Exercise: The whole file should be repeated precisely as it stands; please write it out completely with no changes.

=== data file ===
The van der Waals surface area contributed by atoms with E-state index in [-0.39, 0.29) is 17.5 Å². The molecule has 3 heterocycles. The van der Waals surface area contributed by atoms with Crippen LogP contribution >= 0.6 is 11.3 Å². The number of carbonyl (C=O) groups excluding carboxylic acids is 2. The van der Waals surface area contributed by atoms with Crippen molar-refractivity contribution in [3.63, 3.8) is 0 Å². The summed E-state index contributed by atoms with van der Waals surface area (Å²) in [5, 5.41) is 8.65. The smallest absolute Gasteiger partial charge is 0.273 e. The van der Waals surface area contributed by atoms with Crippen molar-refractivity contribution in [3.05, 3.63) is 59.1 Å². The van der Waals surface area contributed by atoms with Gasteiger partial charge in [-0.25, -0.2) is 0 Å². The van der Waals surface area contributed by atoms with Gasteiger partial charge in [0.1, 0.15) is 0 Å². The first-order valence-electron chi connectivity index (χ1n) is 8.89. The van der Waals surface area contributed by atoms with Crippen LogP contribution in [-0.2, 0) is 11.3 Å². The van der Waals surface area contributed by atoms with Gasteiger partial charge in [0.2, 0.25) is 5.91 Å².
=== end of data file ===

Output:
The van der Waals surface area contributed by atoms with E-state index in [-0.39, 0.29) is 17.5 Å². The molecule has 3 heterocycles. The van der Waals surface area contributed by atoms with Crippen LogP contribution >= 0.6 is 11.3 Å². The number of carbonyl (C=O) groups excluding carboxylic acids is 2. The van der Waals surface area contributed by atoms with Crippen molar-refractivity contribution in [3.63, 3.8) is 0 Å². The summed E-state index contributed by atoms with van der Waals surface area (Å²) in [5, 5.41) is 8.65. The smallest absolute Gasteiger partial charge is 0.273 e. The van der Waals surface area contributed by atoms with Crippen molar-refractivity contribution in [3.05, 3.63) is 59.1 Å². The van der Waals surface area contributed by atoms with Gasteiger partial charge in [-0.25, -0.2) is 0 Å². The van der Waals surface area contributed by atoms with Gasteiger partial charge in [0.1, 0.15) is 0 Å². The first-order valence-electron chi connectivity index (χ1n) is 8.89. The van der Waals surface area contributed by atoms with Crippen LogP contribution in [-0.2, 0) is 11.3 Å². The van der Waals surface area contributed by atoms with Gasteiger partial charge in [0.2, 0.25) is 5.91 Å².